Also at a work session Tuesday, Forsyth County commissioners:
• Discussed modifying the solid waste ordinance to offer incentives to hauling companies that feature recycling, have an office in the county or use the landfill here. Offering recycling to customers would not be mandated.
Companies would also be required to submit quarterly data reports.
• Awarded $435,000 in social services grants to local nonprofits that work with Juvenile Court.
The recommendations of the social services committee were approved, except Jesse's House received an additional $26,000 that had previously been set in reserve.
• Set hours for the three county recreation centers as recommended by the parks and recreation board. The centers will net an additional four hours for an estimated cost of $3,000 this year.
• Adopted the five-year master plan for the parks and recreation system after reviewing the financial appendix.
• Approved the sites and purchase of five outdoor warning sirens from Loudoun Communications for $87,175 from the fire reserve fund.
The sirens will be placed at Fire Station 7, Ducktown and Windermere parks and Big Creek and Midway elementary schools.
• Granted a bid for a traffic signal at Peachtree Parkway and Stoney Point Road for about $69,000 to North Cherokee Electrical Contractors.
The funding will come from 1-cent sales tax revenue. The state Department of Transportation will provide materials.
• Accepted a bid to improve the Old Atlanta-Gilbert Road crossing for about $394,000 from Martin Contracting, to be funded from 1-cent sales tax funds.
Discussion raised questions about revising the local business initiative, since a Forsyth business did not qualify for the bid boost based on number of employees living in the county.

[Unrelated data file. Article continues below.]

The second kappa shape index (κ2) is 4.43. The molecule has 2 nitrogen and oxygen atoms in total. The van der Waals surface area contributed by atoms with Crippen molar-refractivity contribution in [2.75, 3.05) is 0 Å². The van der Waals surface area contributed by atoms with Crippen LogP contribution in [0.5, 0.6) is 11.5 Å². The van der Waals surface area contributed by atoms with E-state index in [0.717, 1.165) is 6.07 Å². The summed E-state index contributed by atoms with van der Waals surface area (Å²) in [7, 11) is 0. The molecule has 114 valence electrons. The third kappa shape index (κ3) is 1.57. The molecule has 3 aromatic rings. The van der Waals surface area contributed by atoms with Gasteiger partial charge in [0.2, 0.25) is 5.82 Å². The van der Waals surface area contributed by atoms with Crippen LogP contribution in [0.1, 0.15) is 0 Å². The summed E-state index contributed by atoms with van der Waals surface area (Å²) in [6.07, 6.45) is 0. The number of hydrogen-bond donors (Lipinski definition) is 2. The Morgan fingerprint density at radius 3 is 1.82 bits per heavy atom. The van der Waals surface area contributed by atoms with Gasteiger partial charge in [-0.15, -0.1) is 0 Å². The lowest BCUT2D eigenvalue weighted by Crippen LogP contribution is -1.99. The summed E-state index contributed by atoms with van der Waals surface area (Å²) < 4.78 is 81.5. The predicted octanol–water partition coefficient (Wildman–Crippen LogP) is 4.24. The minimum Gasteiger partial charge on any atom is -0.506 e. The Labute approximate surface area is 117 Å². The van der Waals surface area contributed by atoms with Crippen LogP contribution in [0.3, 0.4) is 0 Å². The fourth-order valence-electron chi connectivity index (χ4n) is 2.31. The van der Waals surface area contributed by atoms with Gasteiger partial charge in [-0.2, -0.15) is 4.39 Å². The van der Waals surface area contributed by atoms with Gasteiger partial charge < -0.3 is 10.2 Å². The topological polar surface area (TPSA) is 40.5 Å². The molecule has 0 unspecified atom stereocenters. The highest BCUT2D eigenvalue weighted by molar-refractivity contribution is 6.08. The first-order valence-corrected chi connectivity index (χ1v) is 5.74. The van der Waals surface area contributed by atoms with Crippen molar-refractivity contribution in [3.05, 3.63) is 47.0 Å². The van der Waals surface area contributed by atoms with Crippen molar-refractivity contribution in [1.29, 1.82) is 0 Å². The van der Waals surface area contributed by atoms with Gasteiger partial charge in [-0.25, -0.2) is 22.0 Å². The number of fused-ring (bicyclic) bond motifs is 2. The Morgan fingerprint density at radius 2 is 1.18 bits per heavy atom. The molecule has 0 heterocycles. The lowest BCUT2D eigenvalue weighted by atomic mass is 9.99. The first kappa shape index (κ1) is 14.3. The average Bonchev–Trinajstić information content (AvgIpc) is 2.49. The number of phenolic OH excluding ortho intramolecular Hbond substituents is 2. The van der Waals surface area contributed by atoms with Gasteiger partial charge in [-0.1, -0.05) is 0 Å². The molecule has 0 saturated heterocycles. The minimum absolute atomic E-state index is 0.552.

Note: All votes were 5-0 unless otherwise noted.
-- Alyssa LaRenzie
Forsyth commissioners have agreed to sell the county’s option to purchase a small piece of land for $25,000.
The property, which is three-hundredths of an acre, is owned by LaRose Manton and leased to Sprint for a cell tower.
The county had a right to purchase the small parcel based on a 2004 option agreement signed when Forsyth bought the property surrounding it, County Attorney Ken Jarrard said.
A possible use for the site on Lanier 400 Parkway may have triggered the option agreement then, Jarrard said, but commissioners couldn’t think of a current reason.
During a work session Tuesday, Commissioner Pete Amos said if the county doesn’t need the property, then “I look at it as $25,000 we don’t have.”
Under the option, the county could buy the site under an appraisal process at any point during the lease, but would have to consider the revenue stream from the cell tower in that price, Jarrard said.
When the lease expired in 2022, he said the county could then buy the .03 acre for an appraised price based on value of the land only.
The owner offered the buy-out earlier this month, but the commission had some questions about the revenue from the lease and delayed its decision.
Jarrard reported Tuesday that the lease is expected to generate nearly $300,000 over its course.
Commissioners ultimately decided in a 4-1 vote that without a need for the property, there was no reason to buy it from the owner. Chairman Jim Boff voted against the measure.
According to county records, the tax assessor’s office valued the site at $43,750 in 2011.